Home Gaming Middle-Earth: Shadow of War has had over 3 million betrayals so far

Middle-Earth: Shadow of War has had over 3 million betrayals so far

2 min read


Despite the creeping annoyance of loot boxes that hovered around like a chocolate in your cupboard when you’re trying to lose weight, Middle-Earth: Shadow of War is a damn fine game. Already in my personal top ten of the year, it’s a game of treachery, domination and shaming. Lots and lots of it in fact, as a few weeks after launch and the numbers that have come in for the game have been nothing short of staggering.

That’s according to a recent tweet from the Shadow of War account, breaking down the numbers of the game:

  • 1.5 million active players worldwide
  • 3.3 billion Orcs vanquished
  • 193 million Orcs dominated in the first week
  • 3.65 million betrayals
  • 13.3 million Orcs shamed
  • 3.46 million player forts sieged

Those are good numbers. What do they really mean though? The cynic in me thinks that no matter how much of an uproar or a stink is created over loot boxes, it doesn’t exactly hurt the sales of a game that much. Or maybe at all even. Shadow of War had an especially tough path, with fans incensed over not only the addition of loot crates that could be purchased with real cash, but also over DLC which at first glance appeared to be profiting from the death of a developer who was involved with the rebirth of the Lord Of The Rings in video game form.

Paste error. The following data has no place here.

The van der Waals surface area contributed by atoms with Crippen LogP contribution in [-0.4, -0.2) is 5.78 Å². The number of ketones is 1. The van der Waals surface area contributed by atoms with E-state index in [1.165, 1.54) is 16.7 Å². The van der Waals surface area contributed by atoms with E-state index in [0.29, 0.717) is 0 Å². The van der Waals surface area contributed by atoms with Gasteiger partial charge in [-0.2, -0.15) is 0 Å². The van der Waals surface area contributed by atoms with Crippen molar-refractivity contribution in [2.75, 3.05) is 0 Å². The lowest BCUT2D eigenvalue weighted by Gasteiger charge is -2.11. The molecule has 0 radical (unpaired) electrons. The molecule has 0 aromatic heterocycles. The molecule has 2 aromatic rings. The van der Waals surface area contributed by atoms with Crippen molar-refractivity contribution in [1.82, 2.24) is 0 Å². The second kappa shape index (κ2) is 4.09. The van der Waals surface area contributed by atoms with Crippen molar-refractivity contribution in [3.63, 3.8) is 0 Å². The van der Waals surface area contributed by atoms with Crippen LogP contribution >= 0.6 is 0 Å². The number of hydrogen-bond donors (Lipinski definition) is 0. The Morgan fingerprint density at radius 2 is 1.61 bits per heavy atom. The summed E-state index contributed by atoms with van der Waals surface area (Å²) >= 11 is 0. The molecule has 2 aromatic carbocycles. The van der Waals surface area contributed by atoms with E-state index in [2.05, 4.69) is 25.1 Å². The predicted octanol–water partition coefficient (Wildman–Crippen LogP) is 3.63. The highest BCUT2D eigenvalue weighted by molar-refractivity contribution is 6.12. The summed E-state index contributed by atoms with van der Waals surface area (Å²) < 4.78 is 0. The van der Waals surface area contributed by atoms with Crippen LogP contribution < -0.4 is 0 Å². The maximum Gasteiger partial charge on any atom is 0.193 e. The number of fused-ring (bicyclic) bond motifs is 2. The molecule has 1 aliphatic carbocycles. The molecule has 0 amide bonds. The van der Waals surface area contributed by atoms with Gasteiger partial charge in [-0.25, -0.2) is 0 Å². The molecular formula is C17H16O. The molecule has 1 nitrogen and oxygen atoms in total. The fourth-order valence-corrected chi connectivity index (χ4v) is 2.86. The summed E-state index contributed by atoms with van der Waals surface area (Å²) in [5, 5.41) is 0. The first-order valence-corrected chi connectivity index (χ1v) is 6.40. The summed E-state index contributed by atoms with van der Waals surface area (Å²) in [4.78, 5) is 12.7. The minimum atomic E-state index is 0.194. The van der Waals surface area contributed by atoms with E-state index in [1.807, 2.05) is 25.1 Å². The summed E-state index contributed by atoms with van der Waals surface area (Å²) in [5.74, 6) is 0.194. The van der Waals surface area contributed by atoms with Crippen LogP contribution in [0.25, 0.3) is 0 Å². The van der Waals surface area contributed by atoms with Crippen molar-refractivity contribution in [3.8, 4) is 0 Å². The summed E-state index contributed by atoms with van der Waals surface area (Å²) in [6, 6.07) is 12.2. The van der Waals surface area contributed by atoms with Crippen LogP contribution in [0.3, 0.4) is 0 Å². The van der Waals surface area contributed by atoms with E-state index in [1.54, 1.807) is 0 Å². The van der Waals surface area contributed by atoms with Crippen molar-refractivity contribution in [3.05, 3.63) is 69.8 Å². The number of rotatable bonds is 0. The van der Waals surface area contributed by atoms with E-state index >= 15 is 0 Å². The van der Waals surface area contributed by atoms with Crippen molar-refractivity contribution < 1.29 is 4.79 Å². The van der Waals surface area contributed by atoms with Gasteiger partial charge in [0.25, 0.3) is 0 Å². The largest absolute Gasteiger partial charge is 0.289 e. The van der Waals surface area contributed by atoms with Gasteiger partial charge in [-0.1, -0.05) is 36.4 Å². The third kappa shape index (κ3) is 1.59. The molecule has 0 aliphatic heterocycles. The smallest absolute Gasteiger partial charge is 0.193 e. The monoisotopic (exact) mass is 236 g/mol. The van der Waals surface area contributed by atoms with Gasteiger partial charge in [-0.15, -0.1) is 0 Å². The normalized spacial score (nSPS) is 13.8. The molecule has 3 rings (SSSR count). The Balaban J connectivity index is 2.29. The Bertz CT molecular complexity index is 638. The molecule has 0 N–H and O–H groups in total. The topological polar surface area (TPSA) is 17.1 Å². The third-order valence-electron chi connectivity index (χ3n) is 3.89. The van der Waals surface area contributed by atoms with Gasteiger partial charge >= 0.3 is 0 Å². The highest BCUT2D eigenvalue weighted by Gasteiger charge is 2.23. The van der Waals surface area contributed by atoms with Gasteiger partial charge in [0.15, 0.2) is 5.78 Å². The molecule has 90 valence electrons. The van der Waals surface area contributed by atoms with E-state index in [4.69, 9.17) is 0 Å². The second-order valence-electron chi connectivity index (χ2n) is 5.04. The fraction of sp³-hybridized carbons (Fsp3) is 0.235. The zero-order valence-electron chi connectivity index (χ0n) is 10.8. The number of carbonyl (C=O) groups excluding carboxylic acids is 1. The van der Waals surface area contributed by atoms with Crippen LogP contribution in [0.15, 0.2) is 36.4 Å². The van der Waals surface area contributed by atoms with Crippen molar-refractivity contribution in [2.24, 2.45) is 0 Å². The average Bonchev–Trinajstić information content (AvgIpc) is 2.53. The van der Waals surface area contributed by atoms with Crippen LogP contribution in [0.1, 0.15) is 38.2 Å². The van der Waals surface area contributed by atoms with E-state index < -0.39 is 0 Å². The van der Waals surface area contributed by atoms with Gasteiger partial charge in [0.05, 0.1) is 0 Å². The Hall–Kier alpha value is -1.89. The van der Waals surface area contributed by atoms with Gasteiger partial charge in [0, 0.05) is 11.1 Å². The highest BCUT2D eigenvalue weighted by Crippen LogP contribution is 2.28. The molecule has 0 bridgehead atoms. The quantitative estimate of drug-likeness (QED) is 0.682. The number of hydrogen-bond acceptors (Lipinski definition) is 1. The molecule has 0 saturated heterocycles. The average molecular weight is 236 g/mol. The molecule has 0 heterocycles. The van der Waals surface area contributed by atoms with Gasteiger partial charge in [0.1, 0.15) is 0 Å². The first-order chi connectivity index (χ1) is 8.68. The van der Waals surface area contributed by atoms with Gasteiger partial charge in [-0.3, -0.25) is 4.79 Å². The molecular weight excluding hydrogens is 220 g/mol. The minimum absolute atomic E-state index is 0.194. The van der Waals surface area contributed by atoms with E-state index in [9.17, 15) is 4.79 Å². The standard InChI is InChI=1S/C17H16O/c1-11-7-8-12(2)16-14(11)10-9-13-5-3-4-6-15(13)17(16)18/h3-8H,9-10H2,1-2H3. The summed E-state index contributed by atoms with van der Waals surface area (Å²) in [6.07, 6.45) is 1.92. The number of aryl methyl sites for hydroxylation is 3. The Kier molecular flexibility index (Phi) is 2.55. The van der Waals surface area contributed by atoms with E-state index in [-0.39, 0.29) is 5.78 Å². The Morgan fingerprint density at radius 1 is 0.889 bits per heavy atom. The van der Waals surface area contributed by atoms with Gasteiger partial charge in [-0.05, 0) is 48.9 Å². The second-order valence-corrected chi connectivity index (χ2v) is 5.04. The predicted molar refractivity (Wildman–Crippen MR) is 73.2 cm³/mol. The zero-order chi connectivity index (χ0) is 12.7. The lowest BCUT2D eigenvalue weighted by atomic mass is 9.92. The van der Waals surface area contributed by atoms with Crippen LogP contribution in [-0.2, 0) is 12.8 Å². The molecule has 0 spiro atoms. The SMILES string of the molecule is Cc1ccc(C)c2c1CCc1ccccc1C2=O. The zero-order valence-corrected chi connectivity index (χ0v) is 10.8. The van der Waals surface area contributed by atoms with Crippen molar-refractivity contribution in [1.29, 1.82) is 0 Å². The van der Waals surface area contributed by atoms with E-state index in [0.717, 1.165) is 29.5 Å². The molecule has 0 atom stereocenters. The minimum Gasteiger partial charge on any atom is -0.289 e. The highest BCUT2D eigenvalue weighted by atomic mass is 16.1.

That was the kind of publicity that nobody wanted, least of all a video game developer that had most likely sunk a ton of cash into the production of a sequel that was bigger and bolder than the original. Shadow of War clearly overcame that bad press when it launched, due to the primary fact that it’s a damn good game.

There’s no denying that the loot boxes are utter, tempting rubbish, but Shadow of War’s numbers paint a winning picture for the series. It may have a definitive ending, but if the sales match the staggering digits? I have a feeling that we’ll return to Middle-Earth sooner rather than later.

Last Updated: October 25, 2017

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